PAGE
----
Control where your data is and how it’s stored, shared and accessed.
The General Data Protection Regulation (GDPR) is law and is designed to harmonise data privacy laws across Europe and to protect citizens’ data privacy.
Rinodrive gives each customer an encrypted data management and machine learning platform that revolutionises how organisations manage, prepare, secure and harness data and content from any source and in any format.
Easily search and catalogue private data.
Content and data can be tagged and commented upon with deep searching algorithms that builds and extracts profile of all private information held on relevant subjects.
Synced desktop apps allow data to be collected and centralised across departments where consumer exercises right to see what information’s being held.
Automatic algorithms can be run to screen out non relevant or inappropriate data and other personal data from subjects that have not consented to have information revealed.
A firm foundation for ongoing GDPR compliance.
Empowers administrators to see when files are accessed, with evidence, helping report any breaches within the 72-hour GDPR notification.
Software, security, servers and storage are constantly updated to support GDPR and other relevant laws and regulations.
Easy on-boarding, fast deployment, intuitive: Be up and running and building a foundation for ongoing compliance in hours instead of months.
Catalogue personal information stored anywhere to make it easy to locate and process specific data if requested by an EU resident.
Know what personal data you have, where it’s located, and who has access. Ensure it’s security with persistent encryption.
Keep sensitive data in the EU, secured in the EU and backed up in the EU without limiting appropriate access from anywhere in the world.
The General Data Protection Regulation (GDPR) becomes law in May 2018 and is designed to harmonise data privacy laws across Europe and to provide a data protection framework for the protection of personal data. The GDPR allows individuals to bring private claims against data processors and data controllers that are not compliant with the Regulation. Organisations that are not compliant, can be fined the greater of up to 4% of annual global turnover, or €20m.
The GDPR applies to all organisations processing personal data of European citizens. The GDPR applies to all personal data that is collected in the EU, regardless of where in the world it is processed. Any database containing personal or sensitive data collected within the EU will be in scope, as will any media containing personal or sensitive data. Any organisation that has such data in its systems, regardless of business size or sector, will have to comply with the GDPR.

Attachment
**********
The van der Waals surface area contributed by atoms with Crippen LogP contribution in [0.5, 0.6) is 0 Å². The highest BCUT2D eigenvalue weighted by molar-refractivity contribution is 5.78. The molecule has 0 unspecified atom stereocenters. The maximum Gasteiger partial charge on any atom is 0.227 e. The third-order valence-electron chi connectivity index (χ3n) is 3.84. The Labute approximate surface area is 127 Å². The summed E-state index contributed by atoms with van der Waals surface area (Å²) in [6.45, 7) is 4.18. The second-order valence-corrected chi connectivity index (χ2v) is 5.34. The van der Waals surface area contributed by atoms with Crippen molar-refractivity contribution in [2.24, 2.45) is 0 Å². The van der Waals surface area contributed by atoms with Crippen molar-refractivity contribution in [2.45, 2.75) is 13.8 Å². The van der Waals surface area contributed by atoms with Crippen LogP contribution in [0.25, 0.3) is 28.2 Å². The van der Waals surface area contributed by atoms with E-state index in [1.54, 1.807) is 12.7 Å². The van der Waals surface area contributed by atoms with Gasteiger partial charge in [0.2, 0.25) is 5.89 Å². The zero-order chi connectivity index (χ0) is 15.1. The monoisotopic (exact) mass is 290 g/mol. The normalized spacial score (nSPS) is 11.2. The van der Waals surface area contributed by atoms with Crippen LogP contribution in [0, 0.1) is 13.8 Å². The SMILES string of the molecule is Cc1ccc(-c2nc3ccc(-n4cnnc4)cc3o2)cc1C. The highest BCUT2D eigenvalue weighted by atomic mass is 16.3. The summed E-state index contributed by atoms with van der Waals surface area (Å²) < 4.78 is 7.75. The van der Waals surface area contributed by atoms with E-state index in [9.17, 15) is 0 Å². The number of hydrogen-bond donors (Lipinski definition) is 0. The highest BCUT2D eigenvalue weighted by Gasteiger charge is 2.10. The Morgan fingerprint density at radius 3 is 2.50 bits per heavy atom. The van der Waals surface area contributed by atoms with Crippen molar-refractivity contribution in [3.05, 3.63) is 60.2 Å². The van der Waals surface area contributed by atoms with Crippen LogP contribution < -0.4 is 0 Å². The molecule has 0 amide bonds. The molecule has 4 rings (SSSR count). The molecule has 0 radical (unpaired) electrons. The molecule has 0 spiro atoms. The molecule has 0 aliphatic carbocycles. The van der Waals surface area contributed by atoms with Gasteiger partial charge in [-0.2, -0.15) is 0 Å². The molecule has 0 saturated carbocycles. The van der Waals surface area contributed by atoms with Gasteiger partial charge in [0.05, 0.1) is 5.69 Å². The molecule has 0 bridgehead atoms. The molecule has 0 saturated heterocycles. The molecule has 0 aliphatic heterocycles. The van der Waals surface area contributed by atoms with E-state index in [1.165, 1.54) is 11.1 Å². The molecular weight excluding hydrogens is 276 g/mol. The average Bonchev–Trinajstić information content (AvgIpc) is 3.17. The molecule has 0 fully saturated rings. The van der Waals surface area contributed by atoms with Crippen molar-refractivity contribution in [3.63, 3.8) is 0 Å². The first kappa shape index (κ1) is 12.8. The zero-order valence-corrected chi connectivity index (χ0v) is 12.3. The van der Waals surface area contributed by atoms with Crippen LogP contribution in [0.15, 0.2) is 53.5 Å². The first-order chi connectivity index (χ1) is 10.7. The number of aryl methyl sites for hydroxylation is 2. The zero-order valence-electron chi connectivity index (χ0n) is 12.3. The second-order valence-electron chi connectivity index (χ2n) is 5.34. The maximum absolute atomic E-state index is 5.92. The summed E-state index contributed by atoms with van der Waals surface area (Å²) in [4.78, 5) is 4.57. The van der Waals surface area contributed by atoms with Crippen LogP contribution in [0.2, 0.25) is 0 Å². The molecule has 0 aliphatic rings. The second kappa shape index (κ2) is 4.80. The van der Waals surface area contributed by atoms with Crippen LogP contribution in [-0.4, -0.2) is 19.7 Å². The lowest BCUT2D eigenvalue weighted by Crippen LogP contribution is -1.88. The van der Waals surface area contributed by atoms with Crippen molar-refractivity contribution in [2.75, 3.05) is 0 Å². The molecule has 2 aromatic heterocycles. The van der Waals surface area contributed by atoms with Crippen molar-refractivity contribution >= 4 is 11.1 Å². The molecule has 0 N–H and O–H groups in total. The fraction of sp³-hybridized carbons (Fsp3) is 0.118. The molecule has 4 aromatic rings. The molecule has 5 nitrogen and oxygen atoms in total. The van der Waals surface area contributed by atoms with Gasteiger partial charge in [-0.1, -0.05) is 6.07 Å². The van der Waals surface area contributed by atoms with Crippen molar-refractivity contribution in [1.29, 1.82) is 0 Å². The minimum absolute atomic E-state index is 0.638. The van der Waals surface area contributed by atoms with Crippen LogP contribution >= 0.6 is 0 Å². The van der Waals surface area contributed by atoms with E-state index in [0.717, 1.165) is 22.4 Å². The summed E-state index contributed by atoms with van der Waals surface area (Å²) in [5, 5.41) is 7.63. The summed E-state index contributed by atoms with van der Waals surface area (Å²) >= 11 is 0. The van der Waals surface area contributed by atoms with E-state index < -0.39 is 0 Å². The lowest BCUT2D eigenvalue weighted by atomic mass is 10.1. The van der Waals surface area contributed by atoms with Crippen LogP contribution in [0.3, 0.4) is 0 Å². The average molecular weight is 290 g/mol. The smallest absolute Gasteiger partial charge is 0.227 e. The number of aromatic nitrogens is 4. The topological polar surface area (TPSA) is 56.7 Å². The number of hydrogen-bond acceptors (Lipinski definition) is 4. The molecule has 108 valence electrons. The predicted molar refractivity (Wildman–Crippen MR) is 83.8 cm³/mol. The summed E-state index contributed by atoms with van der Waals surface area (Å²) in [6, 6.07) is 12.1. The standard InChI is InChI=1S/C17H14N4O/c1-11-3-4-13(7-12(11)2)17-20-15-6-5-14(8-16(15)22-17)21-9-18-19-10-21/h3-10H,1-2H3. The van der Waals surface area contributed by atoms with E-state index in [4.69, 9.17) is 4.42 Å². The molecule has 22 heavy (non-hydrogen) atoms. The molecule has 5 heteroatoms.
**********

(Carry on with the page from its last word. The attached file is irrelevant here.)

Personal data is any information relating to an identified or identifiable ‘natural person’ (a “Data Subject”). It can include information such as a name, a photo, an email address (personal and work), bank details, posts on social networking websites, medical information or even an IP address. The definition of ‘personal data’ is the same in all Member States. The provisions of the GDPR are generally consistent across all Member States. As a general rule, any information that can be used to identify an individual – either on its own or when combined with another piece of information – is classified as personal data. This can include biometric, genetic and location data.
The point of the GDPR is to standardise data protection regimes across the EU. And it is an EU regulation. EU regulations have direct effect in all EU Member States, so the definition of ‘personal data’ is consistent across all Member States.
Any processing of personal data within the jurisdiction is within the remit of the GDPR. In that respect, all organisations B2C, B2B, charities, sporting bodies, political parties will have the same obligations to fulfil under the legislation.
Personal identifiers (PIDs) are a subset of personal data. They identify a unique individual and can permit another person to assume that individual’s identity without their knowledge or consent. This can occur when PID data elements are used either alone, combined with a person’s name, combined with other PID data elements, or combined with other personal data. Personal identifiers include, for instance, account numbers, PINs, passwords, voice scans and credit card numbers.
Health information is treated as sensitive data under the GDPR. Organisations processing health data must have a lawful ground to do so, which is most likely to be the explicit consent of the data subject.
The GDPR applies irrespective of sector or activity. As long as personal data is being processed, and the processor/controller is established in the Eu or the processing affects Eu data subjects, the GDPR applies.
If the remote person would be able to identify a natural person, write down what they read, photograph it or share it with someone, then it’s within the scope of the GDPR. If the remote access involves processing the personal data then it’s within the scope of the GDPR. The definition of processing is very broad and includes, any operation performed on personal data such as collecting, storing, using, retrieving and transmitting or deleting it. The support organisation will be subject to the GDPR.
Encryption is a very important security tool for minimising exposure under GDPR. Article 32(1)(a) sanctions it as an appropriate security technique and if done properly it will significantly minimise the risks and exposure to an organisation in the event of security breach. DPOs/admins should review their encrypted data and assess the reasonable likelihood of that data being decrypted, taking into account future technologies.
Personal data is personal data, wherever it’s held. If a mobile device that contains personal data and is breached while travelling, it is as much a data breach under the GDPR as one affecting a database within the EU.